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Heart surgery sans general anaesthesia

T.V. Sivanandan



PIONEERING SURGEON: Vivek Jawali

GULBARGA: Totally closed heart surgery, including bypass surgery, with the help of advanced endoscopic equipment will soon be a reality.

Vivek Jawali, a leading heart surgeon who pioneered the revolutionary Awake Heart Surgery (AHS) in India told The Hindu that he is working on a new procedure for totally closed heart surgery.

Dr. Jawali is a product of Mahadevappa Rampure Medical College here and hails from an agricultural family in a village in Aland taluk of Gulbarga district. He said AHS reduces anatomical and physiological trauma, both at the chemical and cell level, and minimises mechanical trauma.

Dr. Jawali has performed 415 heart operations from June 2000 onwards using the awake procedure, which avoids the use of general anaesthesia and the patient remains fully conscious during the operation. Explaining the procedure, Dr. Jawali said it uses "Continuous High Thoracic Epidural Analgesia" or spinal anaesthesia. Minute doses of anaesthetic drugs are given to the patient, which makes the whole chest portion numb. The patient remains completely alert and can talk to the surgeon while the operation is being done.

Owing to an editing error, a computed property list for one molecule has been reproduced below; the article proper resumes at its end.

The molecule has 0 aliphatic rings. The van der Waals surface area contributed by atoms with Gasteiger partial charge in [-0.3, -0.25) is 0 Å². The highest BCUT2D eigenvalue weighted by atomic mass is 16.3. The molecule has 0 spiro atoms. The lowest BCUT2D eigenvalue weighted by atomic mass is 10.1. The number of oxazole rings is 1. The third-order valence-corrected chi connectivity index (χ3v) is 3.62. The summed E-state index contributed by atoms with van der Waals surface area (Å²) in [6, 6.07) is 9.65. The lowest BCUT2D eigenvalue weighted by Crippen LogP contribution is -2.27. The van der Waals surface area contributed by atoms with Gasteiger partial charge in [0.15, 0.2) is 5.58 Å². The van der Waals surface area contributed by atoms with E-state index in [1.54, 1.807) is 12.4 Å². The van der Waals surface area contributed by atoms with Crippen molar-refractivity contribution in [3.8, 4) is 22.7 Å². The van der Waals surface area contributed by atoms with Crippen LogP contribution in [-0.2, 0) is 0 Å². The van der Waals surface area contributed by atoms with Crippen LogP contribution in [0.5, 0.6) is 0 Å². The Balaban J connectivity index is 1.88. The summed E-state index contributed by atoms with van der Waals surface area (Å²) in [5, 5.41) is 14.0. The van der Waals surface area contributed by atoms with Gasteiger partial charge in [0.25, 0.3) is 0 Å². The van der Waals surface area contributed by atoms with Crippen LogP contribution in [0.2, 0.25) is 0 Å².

One of the benefits of the procedure is that the risk of respiratory infection, which is common and can prove fatal in heart operations, is totally averted. The risk of strokes and neurological complications that can occur during heart surgery is also averted. There is no need for expensive brain monitors. Since the patient is awake, he can tell the doctor about any complications, including drowsiness or paralysis, whereupon the surgery can be stopped and remedial measures taken immediately.

Dr. Jawali said the procedure is particularly beneficial to diabetics. Seventy per cent of bypass surgeries in India are done on diabetics, and many of the patients have kidney malfunction. In AHS, nephrotoxic drugs used in general anaesthesia are completely avoided. He has successfully conducted the new procedure on 22 dialysis-dependent patients.

Overall, for patients undergoing AHS recovery is much faster, and if the condition of the patient is stable he can be shifted from the intensive care unit the same day.

Now Dr. Jawali and others are working on "totally closed heart surgery," which is an improvement on AHS.

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